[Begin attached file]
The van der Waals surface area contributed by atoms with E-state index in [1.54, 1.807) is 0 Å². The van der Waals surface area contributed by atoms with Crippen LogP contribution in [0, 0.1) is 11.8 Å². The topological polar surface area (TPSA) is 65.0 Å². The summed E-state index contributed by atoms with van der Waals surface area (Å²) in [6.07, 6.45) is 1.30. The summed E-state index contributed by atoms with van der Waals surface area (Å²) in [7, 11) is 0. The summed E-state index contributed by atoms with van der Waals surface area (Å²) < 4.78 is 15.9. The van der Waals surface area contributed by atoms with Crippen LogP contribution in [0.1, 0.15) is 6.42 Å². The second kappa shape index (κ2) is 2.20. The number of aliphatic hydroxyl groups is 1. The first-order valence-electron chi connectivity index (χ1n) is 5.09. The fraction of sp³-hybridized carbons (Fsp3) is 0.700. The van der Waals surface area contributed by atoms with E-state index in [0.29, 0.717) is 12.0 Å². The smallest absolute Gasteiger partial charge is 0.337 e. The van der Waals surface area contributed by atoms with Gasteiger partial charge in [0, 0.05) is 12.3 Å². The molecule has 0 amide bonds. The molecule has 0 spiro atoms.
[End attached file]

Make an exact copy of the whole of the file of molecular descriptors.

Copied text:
The van der Waals surface area contributed by atoms with E-state index in [1.54, 1.807) is 0 Å². The van der Waals surface area contributed by atoms with Crippen LogP contribution in [0, 0.1) is 11.8 Å². The topological polar surface area (TPSA) is 65.0 Å². The summed E-state index contributed by atoms with van der Waals surface area (Å²) in [6.07, 6.45) is 1.30. The summed E-state index contributed by atoms with van der Waals surface area (Å²) in [7, 11) is 0. The summed E-state index contributed by atoms with van der Waals surface area (Å²) < 4.78 is 15.9. The van der Waals surface area contributed by atoms with Crippen LogP contribution in [0.1, 0.15) is 6.42 Å². The second kappa shape index (κ2) is 2.20. The number of aliphatic hydroxyl groups is 1. The first-order valence-electron chi connectivity index (χ1n) is 5.09. The fraction of sp³-hybridized carbons (Fsp3) is 0.700. The van der Waals surface area contributed by atoms with E-state index in [0.29, 0.717) is 12.0 Å². The smallest absolute Gasteiger partial charge is 0.337 e. The van der Waals surface area contributed by atoms with Gasteiger partial charge in [0, 0.05) is 12.3 Å². The molecule has 0 amide bonds. The molecule has 0 spiro atoms.